Moments of posturing and murder before the fall of Troy: Christopher Logue’s War Music: an account of Books 1-4 and 16-19 of Homer’s Iliad

Achiles and Hector

A exquisitely written and consistently gripping new version of parts of the Iliad, starting from Achilles’ quarrel with Agamemnon and ending with Achilles arming for battle against Hector.

In between these two points the book is brimming with arresting images and ideas: Hector compared to a desert burned Rommel; Apollo as “Lord of Light and Mice”, the Sun-god and the bringer of plague; The fate of Troy decided in an ill-tempered negotiation amongst the gods echoes contemporary discussions in corridors of power to visit slaughter on nations and cities half a world away; and, almost as an aside, with the consistent referencing to Zeus as “God” and Apollo “his son” Logue asserts significant Greek influences on the development of Christianity, at the same time making the contemporary resonances of the work all the more stark.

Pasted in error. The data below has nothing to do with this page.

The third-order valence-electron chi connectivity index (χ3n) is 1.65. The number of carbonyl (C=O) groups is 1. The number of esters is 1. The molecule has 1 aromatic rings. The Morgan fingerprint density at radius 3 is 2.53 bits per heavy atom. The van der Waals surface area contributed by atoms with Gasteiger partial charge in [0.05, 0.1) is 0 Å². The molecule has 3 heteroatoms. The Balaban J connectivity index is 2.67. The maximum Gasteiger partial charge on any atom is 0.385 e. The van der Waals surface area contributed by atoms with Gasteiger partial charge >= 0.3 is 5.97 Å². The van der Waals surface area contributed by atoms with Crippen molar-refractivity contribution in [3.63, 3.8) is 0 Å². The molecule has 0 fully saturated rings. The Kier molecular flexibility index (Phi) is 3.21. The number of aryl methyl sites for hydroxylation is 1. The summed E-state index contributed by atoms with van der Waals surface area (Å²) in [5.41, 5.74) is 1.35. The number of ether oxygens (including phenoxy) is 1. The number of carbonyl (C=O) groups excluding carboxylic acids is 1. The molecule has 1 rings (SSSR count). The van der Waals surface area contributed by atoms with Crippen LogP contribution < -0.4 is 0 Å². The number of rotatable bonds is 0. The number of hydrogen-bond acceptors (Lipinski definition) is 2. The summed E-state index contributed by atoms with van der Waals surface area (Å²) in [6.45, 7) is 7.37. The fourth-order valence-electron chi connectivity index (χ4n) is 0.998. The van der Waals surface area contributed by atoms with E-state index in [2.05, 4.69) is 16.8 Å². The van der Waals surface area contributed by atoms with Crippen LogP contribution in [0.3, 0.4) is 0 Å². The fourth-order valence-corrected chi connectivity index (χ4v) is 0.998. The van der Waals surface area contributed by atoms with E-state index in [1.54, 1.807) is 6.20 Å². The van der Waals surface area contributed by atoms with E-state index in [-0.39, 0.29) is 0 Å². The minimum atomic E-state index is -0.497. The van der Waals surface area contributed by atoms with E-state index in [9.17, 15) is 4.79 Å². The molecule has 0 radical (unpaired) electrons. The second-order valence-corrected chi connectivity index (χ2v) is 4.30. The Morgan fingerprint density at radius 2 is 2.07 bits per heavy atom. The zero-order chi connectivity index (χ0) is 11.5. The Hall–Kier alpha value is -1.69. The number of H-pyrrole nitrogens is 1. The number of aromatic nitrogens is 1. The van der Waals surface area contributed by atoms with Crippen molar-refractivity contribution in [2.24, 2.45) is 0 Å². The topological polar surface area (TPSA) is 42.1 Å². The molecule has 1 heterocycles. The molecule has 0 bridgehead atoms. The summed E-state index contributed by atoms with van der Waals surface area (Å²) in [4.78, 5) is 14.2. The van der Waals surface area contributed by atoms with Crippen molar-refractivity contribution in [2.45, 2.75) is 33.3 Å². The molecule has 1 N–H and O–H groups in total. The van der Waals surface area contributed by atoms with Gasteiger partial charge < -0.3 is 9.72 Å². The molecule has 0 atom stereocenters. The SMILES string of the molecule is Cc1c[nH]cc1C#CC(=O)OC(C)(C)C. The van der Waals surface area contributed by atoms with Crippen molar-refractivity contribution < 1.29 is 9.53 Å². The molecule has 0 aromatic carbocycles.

I am not familiar with other adaptations or translations of the Iliad so cannot make any useful comparisons, but I found Christopher Logue’s reworking of the Iliad an exceptional work of poetry – funny, chilling, horrific and thought-provoking by turns. A stunning piece of work.

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